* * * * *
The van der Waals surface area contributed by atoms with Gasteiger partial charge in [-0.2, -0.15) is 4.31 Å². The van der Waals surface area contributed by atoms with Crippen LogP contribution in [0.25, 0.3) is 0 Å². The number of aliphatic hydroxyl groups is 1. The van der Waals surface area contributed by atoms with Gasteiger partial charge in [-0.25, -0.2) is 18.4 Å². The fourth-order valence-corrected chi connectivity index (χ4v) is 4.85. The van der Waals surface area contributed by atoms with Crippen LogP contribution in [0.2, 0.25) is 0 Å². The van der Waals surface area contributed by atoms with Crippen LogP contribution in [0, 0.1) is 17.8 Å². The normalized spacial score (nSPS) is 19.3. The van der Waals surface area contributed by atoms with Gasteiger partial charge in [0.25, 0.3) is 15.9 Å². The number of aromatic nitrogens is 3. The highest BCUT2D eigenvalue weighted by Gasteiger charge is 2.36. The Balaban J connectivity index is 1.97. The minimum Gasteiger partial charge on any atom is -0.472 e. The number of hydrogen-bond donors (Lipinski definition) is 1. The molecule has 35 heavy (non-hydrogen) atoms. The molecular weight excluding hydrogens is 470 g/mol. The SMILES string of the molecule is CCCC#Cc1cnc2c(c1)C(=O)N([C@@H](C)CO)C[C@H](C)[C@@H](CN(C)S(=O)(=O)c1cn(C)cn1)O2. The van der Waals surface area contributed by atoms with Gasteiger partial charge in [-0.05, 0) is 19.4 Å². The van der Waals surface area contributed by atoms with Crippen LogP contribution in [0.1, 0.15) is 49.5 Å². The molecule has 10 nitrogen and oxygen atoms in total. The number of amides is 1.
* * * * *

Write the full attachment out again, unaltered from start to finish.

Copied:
The van der Waals surface area contributed by atoms with Gasteiger partial charge in [-0.2, -0.15) is 4.31 Å². The van der Waals surface area contributed by atoms with Crippen LogP contribution in [0.25, 0.3) is 0 Å². The number of aliphatic hydroxyl groups is 1. The van der Waals surface area contributed by atoms with Gasteiger partial charge in [-0.25, -0.2) is 18.4 Å². The fourth-order valence-corrected chi connectivity index (χ4v) is 4.85. The van der Waals surface area contributed by atoms with Crippen LogP contribution in [0.2, 0.25) is 0 Å². The van der Waals surface area contributed by atoms with Crippen LogP contribution in [0, 0.1) is 17.8 Å². The normalized spacial score (nSPS) is 19.3. The van der Waals surface area contributed by atoms with Gasteiger partial charge in [0.25, 0.3) is 15.9 Å². The number of aromatic nitrogens is 3. The highest BCUT2D eigenvalue weighted by Gasteiger charge is 2.36. The Balaban J connectivity index is 1.97. The minimum Gasteiger partial charge on any atom is -0.472 e. The number of hydrogen-bond donors (Lipinski definition) is 1. The molecule has 35 heavy (non-hydrogen) atoms. The molecular weight excluding hydrogens is 470 g/mol. The SMILES string of the molecule is CCCC#Cc1cnc2c(c1)C(=O)N([C@@H](C)CO)C[C@H](C)[C@@H](CN(C)S(=O)(=O)c1cn(C)cn1)O2. The van der Waals surface area contributed by atoms with Gasteiger partial charge in [-0.05, 0) is 19.4 Å². The van der Waals surface area contributed by atoms with Crippen LogP contribution in [0.1, 0.15) is 49.5 Å². The molecule has 10 nitrogen and oxygen atoms in total. The number of amides is 1.